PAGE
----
John J. Audubon, Pl. 126 Caribou or American Rein-Deer, Viviparous Quadrupeds of North America, Bowen edition, 1849–54, hand-colored lithograph
Enjoy special pricing on Plate 126 Caribou or American Rein-Deer, Rangifer Caribou, a richly hand-colored lithograph from the octavo edition of the Viviparous Quadrupeds of North America (1849–54), drawn on stone by Philadelphia lithographer, Wm. E Hitchcock, after John Woodhouse Audubon. The male on the left is depicted in summer pelage; the male on the right is shown in winter pelage.
Below are a few general observations John Bachman provides in his detailed description of the habits of the Caribou: (Quadrupeds of North America, pages 113–114, volume 3, 1854, published by V. G. Audubon)
The Caribou or American Reindeer, is one of the most important animals of the northern part of America, and is almost as graceful in form as the Elk (Elaphus canadensis) to which it is nearly equal in size; but it has never, we believe, been domesticated or trained to draw a sledge in the manner of a Reindeer of the old world, although so nearly allied to that species that it has been by most authors considered identical with it.
...The Caribou is famous for its swiftness, and has various gaits, walking, trotting or galloping alike gracefully and rapidly. By many people these animals are in fact thought to be much fleeter animals than the moose, and they are said to take most extraordinary leaps.
...During our [John James Audubon's] expedition in Labrador [in 1833] we saw many trails of Reindeer through the deep and stiff moss; they are about as broad as a cowpath, and many times the fatigues of a long day's hunt over the sterile wilds of the country were lightened by following in these tracks or paths, instead of walking on the yielding moss.
We did not see any of these animals ourselves, but bought one from the Indians and enjoyed it very much, as we had no fresh meat for nearly three months, except fishy ducks, a few curlews, and some willow grouse.
In perfect condition with excellent original color. Octavo size, 7 x 10.75 inches.
$575 this week only (list price $950). Offer expires 8-21-17.
John James Audubon’s last major accomplishment was the creation of The Viviparous Quadrupeds of North America which was produced in collaboration with his friend, the naturalist, the Reverend John Bachman, who wrote the accompanying text. In the summer of 1843, Audubon embarked with his son, John Woodhouse, on a final drawing expedition up the Missouri River to document and depict the four-legged mammals of North America.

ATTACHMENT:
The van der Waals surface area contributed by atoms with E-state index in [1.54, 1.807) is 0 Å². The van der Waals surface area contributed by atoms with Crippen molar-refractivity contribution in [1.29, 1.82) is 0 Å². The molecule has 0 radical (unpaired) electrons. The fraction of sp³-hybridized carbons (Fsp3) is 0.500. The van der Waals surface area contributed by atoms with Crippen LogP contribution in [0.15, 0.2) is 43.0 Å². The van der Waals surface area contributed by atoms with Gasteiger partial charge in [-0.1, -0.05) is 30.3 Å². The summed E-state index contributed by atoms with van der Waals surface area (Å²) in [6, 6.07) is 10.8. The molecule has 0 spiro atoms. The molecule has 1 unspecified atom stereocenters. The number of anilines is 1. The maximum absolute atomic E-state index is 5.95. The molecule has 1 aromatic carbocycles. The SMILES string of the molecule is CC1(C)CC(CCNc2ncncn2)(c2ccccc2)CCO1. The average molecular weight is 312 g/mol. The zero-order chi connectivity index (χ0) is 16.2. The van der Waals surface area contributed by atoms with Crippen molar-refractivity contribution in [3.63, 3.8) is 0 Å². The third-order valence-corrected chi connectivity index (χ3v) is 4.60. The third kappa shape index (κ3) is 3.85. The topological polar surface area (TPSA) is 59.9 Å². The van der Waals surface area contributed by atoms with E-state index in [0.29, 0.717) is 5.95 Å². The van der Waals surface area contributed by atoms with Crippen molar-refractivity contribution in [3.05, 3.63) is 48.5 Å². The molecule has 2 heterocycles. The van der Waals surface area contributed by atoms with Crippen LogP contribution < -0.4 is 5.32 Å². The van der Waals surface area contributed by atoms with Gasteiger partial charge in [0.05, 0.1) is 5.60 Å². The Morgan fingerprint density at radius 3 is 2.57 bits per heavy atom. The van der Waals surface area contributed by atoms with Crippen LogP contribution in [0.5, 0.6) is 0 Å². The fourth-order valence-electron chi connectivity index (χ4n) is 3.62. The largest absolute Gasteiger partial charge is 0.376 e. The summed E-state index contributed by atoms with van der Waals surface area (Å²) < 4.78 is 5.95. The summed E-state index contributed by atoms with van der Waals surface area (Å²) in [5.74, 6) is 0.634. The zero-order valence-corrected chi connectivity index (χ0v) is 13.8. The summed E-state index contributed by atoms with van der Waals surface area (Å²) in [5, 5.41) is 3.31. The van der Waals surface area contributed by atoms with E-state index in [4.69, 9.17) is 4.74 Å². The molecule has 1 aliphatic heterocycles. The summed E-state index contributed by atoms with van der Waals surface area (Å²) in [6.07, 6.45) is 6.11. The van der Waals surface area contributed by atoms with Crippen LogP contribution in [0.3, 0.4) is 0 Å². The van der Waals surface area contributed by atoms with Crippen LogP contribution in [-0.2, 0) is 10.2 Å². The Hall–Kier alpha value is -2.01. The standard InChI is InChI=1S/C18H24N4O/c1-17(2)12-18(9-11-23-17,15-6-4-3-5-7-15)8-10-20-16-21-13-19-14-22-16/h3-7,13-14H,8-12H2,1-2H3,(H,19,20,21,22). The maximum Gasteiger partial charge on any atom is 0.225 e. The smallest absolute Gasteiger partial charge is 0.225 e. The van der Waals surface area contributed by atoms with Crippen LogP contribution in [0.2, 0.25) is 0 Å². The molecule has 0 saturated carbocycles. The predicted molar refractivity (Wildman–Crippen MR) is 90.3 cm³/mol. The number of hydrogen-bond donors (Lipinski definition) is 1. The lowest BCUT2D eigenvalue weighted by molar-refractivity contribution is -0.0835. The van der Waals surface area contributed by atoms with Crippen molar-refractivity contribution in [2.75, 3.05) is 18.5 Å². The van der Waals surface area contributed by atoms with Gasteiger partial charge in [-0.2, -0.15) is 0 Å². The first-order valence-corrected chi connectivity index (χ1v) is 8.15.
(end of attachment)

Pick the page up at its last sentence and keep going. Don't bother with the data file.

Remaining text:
Produced from 1845 to 1848 by the distinguished Philadelphia print maker, John T. Bowen, the set of 150 black-and-white lithographs was completely hand colored. Lithography proved an excellent medium for depicting the tactile realism of the mammals’ fur. These prints were published in imperial folio size, measuring 22 by 28 inches. Acclaimed as the definitive nineteenth-century work in the field of American mammalogy, many of the mammals were drawn by John Woodhouse Audubon with backgrounds contributed by Victor Gifford Audubon.
After John James Audubon passed away in 1951, John Bachman completed the letterpress in 1852. In March of that year, Bachman wrote to a friend that Audubon's older son, Victor Gifford Audubon, was canvassing in the South for subscribers to an octavo edition of the Viviparous Quadrupeds of North America. "The Work (Miniature) will be complete in about thirty numbers, furnished monthly at $1.00 per number. The figures were made by the Audubons, and the descriptions and letter-press were printed by myself. ...I will only add that in my department is summed up the result of investigations pursued through a long life, and, I think, the figures have never been equalled in any publication either in Europe or America."
As with the octavo Birds, the octavo edition of the Quadrupeds was a smaller version of the Bowen edition imperial folio, again printed and hand colored by J. T. Bowen in Philadelphia. Employing a new invention, the camera lucida, J. W. Audubon reduced the images in size. These miniatures exhibit a remarkable amount of attention to quality and detail, as well as a meticulous fidelity to the larger works.
America’s most revered artist-naturalist, John James Audubon (1785–1851), is renowned for his extraordinary undertaking to record the birds of America. The images he created are icons of 19th-century art. Though fascinated by nature since childhood, studying and drawing from it, it was not until 1819, when Audubon was 34, that he fully embraced the life of an artist-naturalist. Having found his calling, he set out on a mission to create the Birds of America, exploring the American backwoods and wilderness to discover, record, and illustrate its avian life. Unable to find an engraver in the United States who could produce his great work in the size of life, that issue was resolved when he reached the shores of Great Britain. Together with London engraver, Robert Havell, J. J. Audubon and his family created the lavish double-elephant-size folio of The Birds of America, published from 1827–38, thus spectacularly launching his career as an artist-naturalist and publisher of natural history folios depicting North American birds and animals.
References: Francis Hobart Herrick, Audubon the Naturalist, vol. ii, 1917, p. 273, 292–3
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